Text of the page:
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Take Your Big Heart on the Road: Consider a Volunteer Vacation

November 27, 2015
Take Your Big Heart on the Road: Consider a Volunteer Vacation

Looking to visit a remote locale and give back at the same time? A volunteer vacation might be the ticket. Whether you want to work with animals and the environment, or use your professional skills to help disadvantaged people, a volunteer vacation can offer something for everyone.

“Voluntourism,” as it’s sometimes called, has existed for years. But now it’s easier to participate as more companies are selling organized trips that take care of the (sometimes extensive) planning involved with volunteering abroad.

Christian Clark, deputy director for USA at Projects Abroad, says working with an established program that organizes logistics is the first step to a successful trip. Such organizations have done all the research ahead of time, have secured lodging, and often have local staff available to help volunteers.

“We’ve been doing this a long time, so we have all the kinks worked out, we take care of [potential] risks,” Clark says.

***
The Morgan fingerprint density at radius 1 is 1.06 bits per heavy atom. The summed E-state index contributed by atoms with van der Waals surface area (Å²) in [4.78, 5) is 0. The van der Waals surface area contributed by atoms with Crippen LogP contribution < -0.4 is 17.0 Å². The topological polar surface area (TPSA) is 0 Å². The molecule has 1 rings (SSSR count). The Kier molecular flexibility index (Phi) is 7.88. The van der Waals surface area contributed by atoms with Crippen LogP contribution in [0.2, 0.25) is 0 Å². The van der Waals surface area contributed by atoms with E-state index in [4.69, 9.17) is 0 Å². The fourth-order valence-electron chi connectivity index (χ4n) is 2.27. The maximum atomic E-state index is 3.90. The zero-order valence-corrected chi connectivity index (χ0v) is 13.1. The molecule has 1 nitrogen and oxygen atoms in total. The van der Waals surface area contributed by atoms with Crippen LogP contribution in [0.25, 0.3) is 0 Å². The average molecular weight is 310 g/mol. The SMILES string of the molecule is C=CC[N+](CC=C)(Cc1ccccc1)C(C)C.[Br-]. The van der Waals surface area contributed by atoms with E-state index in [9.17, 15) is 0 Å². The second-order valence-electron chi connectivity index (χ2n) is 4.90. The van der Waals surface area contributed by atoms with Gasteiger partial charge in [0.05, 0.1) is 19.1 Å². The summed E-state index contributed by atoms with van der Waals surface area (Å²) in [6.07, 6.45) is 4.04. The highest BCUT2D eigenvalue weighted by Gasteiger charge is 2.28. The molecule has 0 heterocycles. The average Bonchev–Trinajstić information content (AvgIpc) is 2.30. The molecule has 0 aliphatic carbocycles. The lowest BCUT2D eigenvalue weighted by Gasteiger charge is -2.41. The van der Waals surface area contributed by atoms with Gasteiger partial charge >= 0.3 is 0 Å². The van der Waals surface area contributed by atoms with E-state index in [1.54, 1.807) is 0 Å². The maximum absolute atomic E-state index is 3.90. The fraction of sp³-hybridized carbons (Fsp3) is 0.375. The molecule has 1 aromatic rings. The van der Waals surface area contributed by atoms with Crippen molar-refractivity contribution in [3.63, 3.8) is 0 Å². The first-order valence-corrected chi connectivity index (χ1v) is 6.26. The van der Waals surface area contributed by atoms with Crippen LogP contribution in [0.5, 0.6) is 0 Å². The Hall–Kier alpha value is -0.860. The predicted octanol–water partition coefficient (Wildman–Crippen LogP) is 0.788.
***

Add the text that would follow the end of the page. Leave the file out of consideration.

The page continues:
Make Sure Goals Align

To find a program, Clark suggests that potential volunteers begin by consulting the International Volunteer Programs Association. The volunteer programs work with you to make sure your traveling goals match the needs of the local community; the program will also do background checks, he said. Although most projects don’t require experience, there are some trips where professionals can leverage their specific skills, Clark says.

With these programs, the minimum trip length is usually a week, with the average voluntour lasting four weeks. Some can be longer.

Costs to volunteer vary depending on location, project, and length of time. For example, the cost of a week in Nepal with Project Abroad is about $1,700, and a four-week trip to other locations may be around $3,000. That fee includes accommodations, meals, airport shuttles, work-related transportation, medical and travel insurance, local staff support, and 24-hour emergency assistance. Travelers will need to add on airfare and passport/visa costs.

There are plenty of stateside volunteer programs, too. The website Just Give lists national programs that include Habitat for Humanity, Sierra Club, and the national-park-focused Sousson Foundation.

Resort Stays, Too

For those who aren’t ready to commit to a pure volunteer travel experience, some hotels are offering short volunteer experiences for their guests. For example, the Sandals Foundation, the philanthropic arm of Sandals Resorts International, works with guests in the Caribbean focused on sustainable projects in education, environment, and community. Los Suenos Marriott Costa Rica offers guests a chance to plant trees for rainforest development.

Voluntourism can be a great way to get off the typical tourist track and have a rewarding experience. Relationship-building—professionally and personally—adds value to the whole trip, too.

 “You learn about culture and lifestyle and get to share your culture,” Clark says. 

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